The Smith chart, invented by Phillip H. Smith (1905-1987), is a graphical aid or nomogram designed for electrical and electronics engineers specializing in radio frequency (RF) engineering to assist in solving problems with transmission lines and matching circuits.
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The Smith chart, invented by Phillip H. Smith (1905-1987) http://en.wikipedia.org/wiki/Smith_chart#cite_note-0
http://en.wikipedia.org/wiki/Smith_chart#cite_note-1 is a graphical aid or nomogram designed for electrical and electronics engineers specializing in radio frequency (RF) engineering to assist in solving problems with transmission lines and matching circuits.
Transmission lines, and matching circuits have all to do about matching impedence (resistance).
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This is a Smith Chart.
The circles, all tangent to each other, represent different resistances. The one closest to the tangent represents an infinite resistance, and the one furthest out (largest circle) represents zero resistance. The curved lines represent reactances, from zero (the straight line) to shorter curved lines, the ones representing larger reactances.
The Smith Chart is used to do antenna calculations by drawing lines rather than using formulas.
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The Smith chart is plotted on the complex reflection coefficient plane in two dimensions and is scaled in normalised impedance (the most common), normalised admittance or both, using different colours to distinguish between them. These are often known as the Z, Y and YZ Smith charts respectively. Normalised scaling allows the Smith chart to be used for problems involving any characteristic or system impedance which is represented by the center point of the chart. The most commonly used normalization impedance is 50 ohms. Once an answer is obtained through the graphical constructions described below, it is straightforward to convert between normalised impedance (or normalised admittance) and the corresponding unnormalized value by multiplying by the characteristic impedance (admittance). Reflection coefficients can be read directly from the chart as they are unit-less parameters. Wikipedia.org https://en.wikipedia.org/wiki/Smith_chart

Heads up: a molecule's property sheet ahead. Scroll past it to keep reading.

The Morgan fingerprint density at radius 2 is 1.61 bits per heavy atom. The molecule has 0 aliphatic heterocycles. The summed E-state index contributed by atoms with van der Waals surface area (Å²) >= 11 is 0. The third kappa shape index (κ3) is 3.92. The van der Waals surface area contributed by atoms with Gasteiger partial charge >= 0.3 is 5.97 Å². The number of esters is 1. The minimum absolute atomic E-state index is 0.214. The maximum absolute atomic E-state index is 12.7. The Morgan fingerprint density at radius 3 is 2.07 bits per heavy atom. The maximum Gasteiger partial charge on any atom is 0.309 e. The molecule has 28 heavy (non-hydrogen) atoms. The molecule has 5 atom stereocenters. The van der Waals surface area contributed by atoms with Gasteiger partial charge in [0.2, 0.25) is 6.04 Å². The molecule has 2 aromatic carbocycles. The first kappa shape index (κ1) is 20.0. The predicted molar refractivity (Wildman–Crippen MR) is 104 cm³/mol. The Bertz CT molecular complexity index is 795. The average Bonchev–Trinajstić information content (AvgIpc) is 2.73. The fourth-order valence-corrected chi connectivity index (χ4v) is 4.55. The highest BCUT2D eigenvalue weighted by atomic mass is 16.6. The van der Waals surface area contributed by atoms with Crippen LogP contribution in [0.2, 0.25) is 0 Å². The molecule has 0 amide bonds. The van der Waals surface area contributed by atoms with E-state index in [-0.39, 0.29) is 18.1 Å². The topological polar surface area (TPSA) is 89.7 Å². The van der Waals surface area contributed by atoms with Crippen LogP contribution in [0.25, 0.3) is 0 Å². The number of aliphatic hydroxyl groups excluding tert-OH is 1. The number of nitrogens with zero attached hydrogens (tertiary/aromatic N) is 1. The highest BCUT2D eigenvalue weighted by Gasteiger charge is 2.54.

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The circles already present on the Smith chart include those for the resistive and reactive components of the normalized load impedance. One would normally use the intersection of these circles to identify the magnitude and angle of gamma, the voltage reflection coefficient.
By maintaining a gamma of constant magnitude about the origin, one can draw a third group of circles. Because standing wave ratio only depends on this magnitude, these circles define the standing wave ratio.
Thus, the correct answer is Standing-wave ratio circles.
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In the days of slide rules, the Smith chart was packed with lines, curves, grids and nomographs.
In the ARRL Extra class manual a Smith chart is introduced as an XY-coordinate graph where the top and bottom of the Y axis is bent to the right to touch the X axis at the infinite resistance point. These are the constant resistance circles. THESE ARE NOT the arcs the test is asking about.
The "arcs" are the lines that intersect the bent Y-axis lines, coming from the infinite resistance point out to the edge of the circle. These arcs represent points with constant reactance.
To interpret impedance on the Smith chart, it is necessary to understand constant resistance circles and constant reactance arcs.
A very comprehensive and in-depth depiction of Smith Charts can be found at Wikipedia
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The wavelength scales on a Smith chart are calibrated in fractions of transmission line electrical wavelength.
The outer ring of a Smith Chart defines fractional electrical wavelength of feedline starting at zero and ending at 0.5 (half the electrical wavelength). It also defines the direction toward the generator. This is a hint, indicating that this is a feedline length and not antenna length.
Smith Charts are useful to determine feedline line length required to match a load to a radio transmitter.
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